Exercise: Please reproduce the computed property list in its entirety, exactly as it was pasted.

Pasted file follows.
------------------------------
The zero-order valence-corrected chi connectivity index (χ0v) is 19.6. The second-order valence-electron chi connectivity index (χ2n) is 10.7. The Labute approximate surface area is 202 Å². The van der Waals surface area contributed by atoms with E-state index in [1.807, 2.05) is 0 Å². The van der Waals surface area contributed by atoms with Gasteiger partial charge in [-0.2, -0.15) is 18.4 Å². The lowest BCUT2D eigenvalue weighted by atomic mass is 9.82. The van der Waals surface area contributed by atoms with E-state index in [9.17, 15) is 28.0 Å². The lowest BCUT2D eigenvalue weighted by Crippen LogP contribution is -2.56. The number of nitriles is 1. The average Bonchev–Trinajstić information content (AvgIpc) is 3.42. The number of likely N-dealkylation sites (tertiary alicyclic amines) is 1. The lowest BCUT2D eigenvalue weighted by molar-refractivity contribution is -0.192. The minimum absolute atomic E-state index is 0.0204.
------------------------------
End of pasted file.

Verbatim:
The zero-order valence-corrected chi connectivity index (χ0v) is 19.6. The second-order valence-electron chi connectivity index (χ2n) is 10.7. The Labute approximate surface area is 202 Å². The van der Waals surface area contributed by atoms with E-state index in [1.807, 2.05) is 0 Å². The van der Waals surface area contributed by atoms with Gasteiger partial charge in [-0.2, -0.15) is 18.4 Å². The lowest BCUT2D eigenvalue weighted by atomic mass is 9.82. The van der Waals surface area contributed by atoms with E-state index in [9.17, 15) is 28.0 Å². The lowest BCUT2D eigenvalue weighted by Crippen LogP contribution is -2.56. The number of nitriles is 1. The average Bonchev–Trinajstić information content (AvgIpc) is 3.42. The number of likely N-dealkylation sites (tertiary alicyclic amines) is 1. The lowest BCUT2D eigenvalue weighted by molar-refractivity contribution is -0.192. The minimum absolute atomic E-state index is 0.0204.